This course focuses on systems of human bondage in the period stretching from ancient Rome to the eve of the sixteenth century, which is when modern racialized slavery began to predominate. Though class readings will focus on the historical and archaeological evidence from the societies ringing the Mediterranean Sea and Indian Ocean, students are warmly encouraged to develop research projects featuring the slave systems of East Asia and the New World.
Learning Objectives. After successfully completing this course, students will have acquired:
A framework for understanding the history of Old World slavery, principally Western Eurasia, Africa, and the Indian Ocean, from ancient Rome to the 16th century
An introduction to slave systems in the New World and an understanding of forms of Indigenous slavery
An understanding of major themes in the general history and anthropology of slavery, including the role of race and gender, the forms of domination, and the existence of inter-cultural and historical variation
Skills associated with identifying and working with primary and secondary sources in multiple languages
The ability to design and execute a historical research project
This course explores how nominal features like person, number, and grammatical gender are formally marked as well as interpreted, with greatest attention paid to grammatical gender. Are categories such as “masculine”, “feminine”, and “neuter” linguistically on equal footing, or are there asymmetries in how they are morphologically expressed or in how they map onto meanings? Are these categories represented consistently across languages? Depending on enrollee/participant interests, topics may include the representation of “markedness”; morphosyntactic defaults; connections between notional and non-notional gender assignment to nouns; gender and scope interactions; the interpretability of fake indexicals; and singular they.... Read more about Morphosemantics
How do love, care, and desire influence the value of work, and why is emotional labor – which is vital to child or elder care, domestic labor, nursing, teaching, and sex work – often considered to be something other than work? How and why do the racial and gender identities of workers affect the economic, social, and emotional value of their labor? How do political and social arrangements of labor help produce and reinforce racial categories while solidifying the boundaries separating masculinity and femininity? Through a mix of primary and secondary sources, this seminar explores histories of emotional labor and the power structures that give meaning to often taken-for-granted categories of work. These sometimes hidden histories are key to untangling the gender, sexual, and racial implications of the “intimate industries” that populate today’s transnational labor economies.
The disparate impact of the COVID-19 pandemic and the global impact of the Black Lives Matter protests following the murder of George Floyd have highlighted for all to see the dramatic inequities and entrenched human rights violations that continue to plague human societies. Extreme poverty, especially among communities of color, is sky rocketing, refugees and other forced migrants are blocked from seeking life-saving protection, domestic violence is soaring, evidence of structural racism and its enduring legacy is present on every continent. Despite over half a century of...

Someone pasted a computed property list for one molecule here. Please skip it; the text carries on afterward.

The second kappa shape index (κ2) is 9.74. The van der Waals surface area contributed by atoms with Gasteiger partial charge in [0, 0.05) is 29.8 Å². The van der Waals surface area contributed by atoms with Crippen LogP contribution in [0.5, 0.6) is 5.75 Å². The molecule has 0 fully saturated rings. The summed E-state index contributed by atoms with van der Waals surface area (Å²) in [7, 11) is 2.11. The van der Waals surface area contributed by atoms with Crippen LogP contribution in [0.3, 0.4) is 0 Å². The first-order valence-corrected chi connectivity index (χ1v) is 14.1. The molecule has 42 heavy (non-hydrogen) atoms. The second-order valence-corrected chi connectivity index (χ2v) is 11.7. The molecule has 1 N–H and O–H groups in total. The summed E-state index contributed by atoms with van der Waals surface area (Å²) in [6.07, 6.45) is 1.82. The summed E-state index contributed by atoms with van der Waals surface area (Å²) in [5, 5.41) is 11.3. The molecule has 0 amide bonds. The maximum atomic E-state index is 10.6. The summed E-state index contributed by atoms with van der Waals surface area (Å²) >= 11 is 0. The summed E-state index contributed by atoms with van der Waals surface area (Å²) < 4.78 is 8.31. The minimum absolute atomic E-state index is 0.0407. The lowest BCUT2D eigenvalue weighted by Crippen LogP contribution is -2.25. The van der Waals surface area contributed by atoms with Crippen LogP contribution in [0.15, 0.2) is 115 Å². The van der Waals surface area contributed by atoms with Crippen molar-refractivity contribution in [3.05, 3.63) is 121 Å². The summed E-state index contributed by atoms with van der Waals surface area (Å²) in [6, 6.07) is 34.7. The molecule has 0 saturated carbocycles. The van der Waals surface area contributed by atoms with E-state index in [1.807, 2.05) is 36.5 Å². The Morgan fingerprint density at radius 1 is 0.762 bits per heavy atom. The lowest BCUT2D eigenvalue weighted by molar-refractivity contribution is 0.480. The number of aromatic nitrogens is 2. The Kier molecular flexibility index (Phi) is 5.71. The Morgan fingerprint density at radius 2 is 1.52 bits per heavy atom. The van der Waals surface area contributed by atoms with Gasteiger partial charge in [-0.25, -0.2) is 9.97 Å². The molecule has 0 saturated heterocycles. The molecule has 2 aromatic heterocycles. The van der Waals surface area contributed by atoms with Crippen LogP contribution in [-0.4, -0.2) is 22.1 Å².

The word 'love' is almost never used in any portrayal or description of the African American community's daily life in contemporary media and in the social sciences. But love, as a human experience, is central to our understanding of what it means to be a vital member of a culture and society and thus respected, nurtured, etc. This seminar examines the love that difference makes. It is a comprehensive study of the representation of gender, love and sexuality in African American and African Diasporan culture.... Read more about How Sweet is it to be Loved By You: Black Love and the Emotional Politics of Respect
This seminar explores the construction and complexity of identities in the Greek tradition (300-1500). Readings include fascinating narratives, biographies, and autobiographies. Students will learn how to approach these rich texts from combined historical and literary perspectives, while gaining familiarity with current cutting-edge research. Questions for discussion include political, religious, and ethnic identity in late antiquity and Byzantium, the meaning of being “Roman” and “Greek,” the plasticity of self-representation, and the interpretation of religion, gender, and class as both social and cultural categories.... Read more about Identity and the Self in the Medieval Greek Tradition
Examines human creativity from three perspectives: a) empirical research sources, b) case studies of eminent creative achievers, and c) ourselves as creative subjects. Topics include the definition and measurement of creativity, the creative process, the neuroscience of creativity, the creative personality, the role of family life and culture in creativity, the relationship of creativity to IQ, gender differences, and the relationship of creativity to psychopathology. The course format will consist of a combination of lectures, student presentations, and discussion. Students will write a final paper on the topic of their choice related to creativity.... Read more about Creativity Research: Eccentrics, Geniuses, and Harvard Students
How might critical attention to race and ethnicity as they intersect with gender and sexuality—and also frameworks of indigeneity and class—shape how we study? How do these lenses shift the questions we ask, the information that counts as data, and the genres of work that we recognize as 'academic'? For those newer to studies of race and ethnicity, this course provides intersectional frameworks for recognizing what assumptions undergird academic projects and fields of study. For those familiar with ethnic studies, it aims to serve as a ‘Theories and Methods’ course, providing tools and strategies for refining one's own interdisciplinary inquiries.... Read more about Power, Knowledge, Identity: Critical Approaches to Race and Ethnicity